The state committee for industry, energy and subsurface use claimed the uranium mine was environmentally friendly. On April 19, the committee published explanation of the situation and stated that the method of Tash Bulak deposit mining was environmentally friendly and no reagents but process water would be used.“During the development of Tash Bulak deposit, clean sand after secondary cleaning of material would be returned to the deposit, so there won’t be tailings dumps at the deposit. All cleaned materials would be returned back, reclaimed, and the top soil would be renewed, perennial grasses would be planted to recover the pastures,” as was written in the explanation note. However, neither local residents, nor experts rely on such declarations. Especially given the fact that Kyrgyzstan has 38 tailings dumps, which contain more than 13 million cubic metres of radioactive waste. Their main portion is located in Dzhalal Abad region – in Mailuu Suu and Shekaftar, in Naryn region – in Min Kush, as well as in the southern shore of Issyk Kul – in the village of Kadzhi Sai. All of them are located in mountainous areas, which might have landslides, floods or earthquakes, which can impact the integrity of tailings dumps structure. In 1958, 1965 and 1992, the dams of the tailings dumps in the villages of Mailuu Suu and Ak Tyuz broke and some radioactive wastes were released into the environment. International organisations allocate tens of millions dollars to Kyrgyzstan for the rehabilitation and reclamation of these facilities, but the water erosion or collapse threat remains. According to Sergei Ivanov, candidate of historical sciences, the Kyzyl Ompol deposits might be promising in terms of logistics because they are located not far from the road and rail tracks can be used. “However, there’s another important and delicate question: who will extract this energy feedstock here and how? Of course, it should be done beyond Lake Issyk Kul because we need to develop our domestic and international tourism. And we also need to carry out mining operations using the best available methods and by the best government-owned corporation, not private companies that always have someone backing them up and that don’t care about the environment, people for the sake of their own interests,” Ivanov said. According to the soviet document, the development of this deposit back then was found economically unviable due to low reserves of uranium. Economist and executive director of Foreign Investors Association, Iskender Sharsheyev, said that the Kyzyl Ompol cluster of deposits is not a highly profitable project given the market price of uranium, nearly 25 dollars per ounce. “Uranium mining is profitable, but the world has more promising deposits than ours. It all depends on the profitability of the deposit. If mining is expensive, the profit will amount to nothing. If it’s an alluvial mine, it has some potential and even profitability. This is a strategic resource and it’s very hazardous. It can be used in peaceful nuclear facilities. But as we know, there were accidents in Fukushima and the United States. After all, it’s not a good thing at all,” Sharsheyev said. However, experts think that uranium mining, especially in the protected biosphere area of Issyk Kul, will be hazardous. According to ecologist Aleksandr Sadykov, development of any deposit will have impact on ground and surface waters. “The people in Balykchy keep asking whether the operations have been completely stopped or the parties wait for their renewal. Once they receive answers, they will stop protesting. Local residents also want to invite independent international experts because they have no trust in the authorities. They have shown full incompetence in these issues by giving the deposit to a questionable company,” Sadykov said. Deputies, the government, and the citizens wonder how the company was granted a license for geological exploration and development of uranium deposits at Issyk Kul. President Sooronbai Zheenbekov told about corruption during license granting at the meeting of the Security Council of January 30. According to him, as of January 1, 2019, Kyrgyzstan granted 2,571 licenses for deposit development. “In most cases, national and public interests were not taken into account when mining licenses were granted. Vice versa, interests of few individuals and certain pressure groups have been protected,” as the press service of the president reported his words after the meeting of January 30. According to the website of the state committee for industry, energy and subsurface use, Kyrgyzstan has granted 20 licenses to uranium survey and prospecting, of which 12 are valid.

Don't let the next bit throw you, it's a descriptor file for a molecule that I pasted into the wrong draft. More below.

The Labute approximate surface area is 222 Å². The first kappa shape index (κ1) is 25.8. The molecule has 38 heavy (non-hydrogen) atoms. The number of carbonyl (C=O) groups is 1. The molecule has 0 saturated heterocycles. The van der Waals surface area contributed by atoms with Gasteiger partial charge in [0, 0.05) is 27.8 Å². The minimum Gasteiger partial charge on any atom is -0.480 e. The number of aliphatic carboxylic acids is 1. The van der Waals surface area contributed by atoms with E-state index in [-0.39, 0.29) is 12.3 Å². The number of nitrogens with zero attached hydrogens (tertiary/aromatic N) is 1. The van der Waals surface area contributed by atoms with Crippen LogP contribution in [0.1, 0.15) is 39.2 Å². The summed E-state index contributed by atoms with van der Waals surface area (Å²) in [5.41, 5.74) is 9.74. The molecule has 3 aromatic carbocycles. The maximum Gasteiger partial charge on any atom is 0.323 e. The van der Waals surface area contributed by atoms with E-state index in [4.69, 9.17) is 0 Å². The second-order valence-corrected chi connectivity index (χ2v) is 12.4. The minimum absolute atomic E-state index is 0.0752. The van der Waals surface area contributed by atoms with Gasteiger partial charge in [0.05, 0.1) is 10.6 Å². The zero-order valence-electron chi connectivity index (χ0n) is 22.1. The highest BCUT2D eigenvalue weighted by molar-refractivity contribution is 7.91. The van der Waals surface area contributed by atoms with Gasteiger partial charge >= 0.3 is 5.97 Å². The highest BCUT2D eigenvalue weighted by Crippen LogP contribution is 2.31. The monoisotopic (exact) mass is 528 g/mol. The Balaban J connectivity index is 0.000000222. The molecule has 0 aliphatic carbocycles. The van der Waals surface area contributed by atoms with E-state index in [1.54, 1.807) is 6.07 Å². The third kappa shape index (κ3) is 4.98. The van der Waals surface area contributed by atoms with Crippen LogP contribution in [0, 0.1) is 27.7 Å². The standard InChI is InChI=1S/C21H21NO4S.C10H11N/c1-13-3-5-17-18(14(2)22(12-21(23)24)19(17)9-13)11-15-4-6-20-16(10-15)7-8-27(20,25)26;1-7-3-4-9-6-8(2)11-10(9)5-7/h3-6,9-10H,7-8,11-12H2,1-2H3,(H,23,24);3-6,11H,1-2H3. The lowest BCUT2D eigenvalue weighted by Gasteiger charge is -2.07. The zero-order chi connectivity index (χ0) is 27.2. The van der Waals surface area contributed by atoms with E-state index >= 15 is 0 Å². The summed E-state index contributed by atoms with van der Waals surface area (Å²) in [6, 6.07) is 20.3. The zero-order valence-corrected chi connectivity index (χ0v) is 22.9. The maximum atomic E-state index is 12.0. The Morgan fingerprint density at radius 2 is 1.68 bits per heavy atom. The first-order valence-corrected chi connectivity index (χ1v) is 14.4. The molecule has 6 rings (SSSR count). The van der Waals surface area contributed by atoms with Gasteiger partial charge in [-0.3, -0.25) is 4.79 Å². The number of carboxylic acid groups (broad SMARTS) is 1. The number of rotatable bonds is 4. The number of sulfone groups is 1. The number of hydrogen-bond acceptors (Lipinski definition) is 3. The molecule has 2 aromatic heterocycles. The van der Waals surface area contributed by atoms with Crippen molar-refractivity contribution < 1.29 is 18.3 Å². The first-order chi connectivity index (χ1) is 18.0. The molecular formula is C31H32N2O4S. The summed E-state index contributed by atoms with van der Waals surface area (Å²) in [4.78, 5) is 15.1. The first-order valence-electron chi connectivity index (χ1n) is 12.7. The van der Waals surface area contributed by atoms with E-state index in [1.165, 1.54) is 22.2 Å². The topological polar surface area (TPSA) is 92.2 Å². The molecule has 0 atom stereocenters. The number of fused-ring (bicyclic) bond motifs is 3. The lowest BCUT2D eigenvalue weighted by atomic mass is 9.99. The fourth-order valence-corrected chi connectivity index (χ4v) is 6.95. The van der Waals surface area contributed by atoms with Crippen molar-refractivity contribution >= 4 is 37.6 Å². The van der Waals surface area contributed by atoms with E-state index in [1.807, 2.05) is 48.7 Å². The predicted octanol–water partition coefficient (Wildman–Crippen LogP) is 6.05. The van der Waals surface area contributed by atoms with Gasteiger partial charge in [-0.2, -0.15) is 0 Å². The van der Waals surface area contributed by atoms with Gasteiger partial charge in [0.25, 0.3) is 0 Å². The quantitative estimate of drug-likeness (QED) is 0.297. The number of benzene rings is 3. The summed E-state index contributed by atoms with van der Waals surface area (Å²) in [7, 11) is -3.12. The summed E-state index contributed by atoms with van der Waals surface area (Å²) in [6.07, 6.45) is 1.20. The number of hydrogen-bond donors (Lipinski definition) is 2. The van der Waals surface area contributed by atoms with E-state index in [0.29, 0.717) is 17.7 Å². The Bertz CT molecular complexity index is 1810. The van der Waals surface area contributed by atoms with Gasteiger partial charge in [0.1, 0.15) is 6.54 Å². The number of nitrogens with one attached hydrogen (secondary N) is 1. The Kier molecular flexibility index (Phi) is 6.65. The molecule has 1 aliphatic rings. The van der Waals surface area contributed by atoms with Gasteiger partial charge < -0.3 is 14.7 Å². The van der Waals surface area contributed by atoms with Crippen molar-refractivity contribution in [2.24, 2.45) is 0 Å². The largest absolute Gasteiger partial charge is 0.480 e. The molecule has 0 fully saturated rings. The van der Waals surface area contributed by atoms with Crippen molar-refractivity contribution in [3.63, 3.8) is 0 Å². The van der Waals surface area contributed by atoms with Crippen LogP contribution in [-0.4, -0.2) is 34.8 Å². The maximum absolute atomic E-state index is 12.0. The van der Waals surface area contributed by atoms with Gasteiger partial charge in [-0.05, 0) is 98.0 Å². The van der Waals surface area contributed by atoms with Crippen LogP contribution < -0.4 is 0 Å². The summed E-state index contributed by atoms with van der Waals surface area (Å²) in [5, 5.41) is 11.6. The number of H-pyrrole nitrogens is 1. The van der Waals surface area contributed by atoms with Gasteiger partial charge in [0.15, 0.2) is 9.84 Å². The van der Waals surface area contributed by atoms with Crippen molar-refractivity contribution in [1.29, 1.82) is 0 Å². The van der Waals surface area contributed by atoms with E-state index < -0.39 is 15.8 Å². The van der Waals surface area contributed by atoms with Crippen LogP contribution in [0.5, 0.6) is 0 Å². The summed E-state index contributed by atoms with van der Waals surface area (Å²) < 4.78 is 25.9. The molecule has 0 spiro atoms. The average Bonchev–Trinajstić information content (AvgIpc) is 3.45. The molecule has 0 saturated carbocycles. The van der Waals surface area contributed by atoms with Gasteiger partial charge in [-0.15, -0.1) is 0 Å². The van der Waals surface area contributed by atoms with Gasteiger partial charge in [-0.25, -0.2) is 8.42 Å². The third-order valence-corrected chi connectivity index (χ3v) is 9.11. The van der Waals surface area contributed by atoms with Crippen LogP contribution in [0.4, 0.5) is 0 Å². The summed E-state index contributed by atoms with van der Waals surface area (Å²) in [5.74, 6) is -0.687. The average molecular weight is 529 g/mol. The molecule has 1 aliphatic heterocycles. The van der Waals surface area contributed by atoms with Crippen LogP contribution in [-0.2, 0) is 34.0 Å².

This article was prepared as part of the Giving Voice, Driving Change – from the Borderland to the Steppes Project implemented with the financial support of the Foreign Ministry of Norway. The opinions expressed in the article do not reflect the position of the editorial or donor.